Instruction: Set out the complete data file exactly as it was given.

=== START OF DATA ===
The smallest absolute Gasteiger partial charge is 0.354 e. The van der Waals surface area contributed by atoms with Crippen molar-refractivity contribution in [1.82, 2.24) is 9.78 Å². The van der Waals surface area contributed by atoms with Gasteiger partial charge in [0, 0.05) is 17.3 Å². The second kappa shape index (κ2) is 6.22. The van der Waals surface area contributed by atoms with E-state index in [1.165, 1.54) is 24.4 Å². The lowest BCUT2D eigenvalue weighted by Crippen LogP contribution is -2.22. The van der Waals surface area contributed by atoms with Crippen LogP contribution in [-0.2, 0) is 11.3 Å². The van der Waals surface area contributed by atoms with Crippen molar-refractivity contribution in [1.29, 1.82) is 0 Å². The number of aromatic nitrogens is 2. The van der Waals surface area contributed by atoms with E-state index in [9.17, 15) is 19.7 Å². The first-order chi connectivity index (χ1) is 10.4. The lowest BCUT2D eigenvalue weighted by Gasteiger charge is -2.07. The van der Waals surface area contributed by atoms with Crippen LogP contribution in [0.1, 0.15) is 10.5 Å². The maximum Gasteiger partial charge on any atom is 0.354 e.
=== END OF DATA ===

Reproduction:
The smallest absolute Gasteiger partial charge is 0.354 e. The van der Waals surface area contributed by atoms with Crippen molar-refractivity contribution in [1.82, 2.24) is 9.78 Å². The van der Waals surface area contributed by atoms with Gasteiger partial charge in [0, 0.05) is 17.3 Å². The second kappa shape index (κ2) is 6.22. The van der Waals surface area contributed by atoms with E-state index in [1.165, 1.54) is 24.4 Å². The lowest BCUT2D eigenvalue weighted by Crippen LogP contribution is -2.22. The van der Waals surface area contributed by atoms with Crippen LogP contribution in [-0.2, 0) is 11.3 Å². The van der Waals surface area contributed by atoms with Crippen molar-refractivity contribution in [1.29, 1.82) is 0 Å². The number of aromatic nitrogens is 2. The van der Waals surface area contributed by atoms with E-state index in [9.17, 15) is 19.7 Å². The first-order chi connectivity index (χ1) is 10.4. The lowest BCUT2D eigenvalue weighted by Gasteiger charge is -2.07. The van der Waals surface area contributed by atoms with Crippen LogP contribution in [0.1, 0.15) is 10.5 Å². The maximum Gasteiger partial charge on any atom is 0.354 e.